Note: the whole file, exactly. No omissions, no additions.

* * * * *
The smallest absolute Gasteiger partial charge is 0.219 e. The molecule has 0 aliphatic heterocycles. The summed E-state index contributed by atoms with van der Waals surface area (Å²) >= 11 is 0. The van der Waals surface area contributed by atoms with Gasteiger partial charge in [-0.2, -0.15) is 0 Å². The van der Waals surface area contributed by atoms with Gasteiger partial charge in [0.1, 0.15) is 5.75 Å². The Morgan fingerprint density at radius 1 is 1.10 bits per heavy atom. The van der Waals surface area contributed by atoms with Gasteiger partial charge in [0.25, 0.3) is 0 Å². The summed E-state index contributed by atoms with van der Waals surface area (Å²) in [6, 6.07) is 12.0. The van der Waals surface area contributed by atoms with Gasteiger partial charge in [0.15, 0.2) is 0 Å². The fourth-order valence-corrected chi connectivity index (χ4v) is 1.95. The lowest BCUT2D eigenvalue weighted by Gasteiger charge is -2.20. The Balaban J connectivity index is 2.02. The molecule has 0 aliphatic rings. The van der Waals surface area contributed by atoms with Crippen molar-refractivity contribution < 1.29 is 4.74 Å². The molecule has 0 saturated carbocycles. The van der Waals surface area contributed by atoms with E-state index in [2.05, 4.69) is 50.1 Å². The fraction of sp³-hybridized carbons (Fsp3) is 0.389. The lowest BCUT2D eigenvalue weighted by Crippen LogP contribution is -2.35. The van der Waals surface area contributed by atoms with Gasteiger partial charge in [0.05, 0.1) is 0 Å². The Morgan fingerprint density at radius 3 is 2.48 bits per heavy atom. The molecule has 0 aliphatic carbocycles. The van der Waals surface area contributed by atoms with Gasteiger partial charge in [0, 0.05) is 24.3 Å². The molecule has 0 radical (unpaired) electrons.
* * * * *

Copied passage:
The smallest absolute Gasteiger partial charge is 0.219 e. The molecule has 0 aliphatic heterocycles. The summed E-state index contributed by atoms with van der Waals surface area (Å²) >= 11 is 0. The van der Waals surface area contributed by atoms with Gasteiger partial charge in [-0.2, -0.15) is 0 Å². The van der Waals surface area contributed by atoms with Gasteiger partial charge in [0.1, 0.15) is 5.75 Å². The Morgan fingerprint density at radius 1 is 1.10 bits per heavy atom. The van der Waals surface area contributed by atoms with Gasteiger partial charge in [0.25, 0.3) is 0 Å². The summed E-state index contributed by atoms with van der Waals surface area (Å²) in [6, 6.07) is 12.0. The van der Waals surface area contributed by atoms with Gasteiger partial charge in [0.15, 0.2) is 0 Å². The fourth-order valence-corrected chi connectivity index (χ4v) is 1.95. The lowest BCUT2D eigenvalue weighted by Gasteiger charge is -2.20. The Balaban J connectivity index is 2.02. The molecule has 0 aliphatic rings. The van der Waals surface area contributed by atoms with Crippen molar-refractivity contribution < 1.29 is 4.74 Å². The molecule has 0 saturated carbocycles. The van der Waals surface area contributed by atoms with E-state index in [2.05, 4.69) is 50.1 Å². The fraction of sp³-hybridized carbons (Fsp3) is 0.389. The lowest BCUT2D eigenvalue weighted by Crippen LogP contribution is -2.35. The van der Waals surface area contributed by atoms with Gasteiger partial charge in [0.05, 0.1) is 0 Å². The Morgan fingerprint density at radius 3 is 2.48 bits per heavy atom. The molecule has 0 aliphatic carbocycles. The van der Waals surface area contributed by atoms with Gasteiger partial charge in [0, 0.05) is 24.3 Å². The molecule has 0 radical (unpaired) electrons.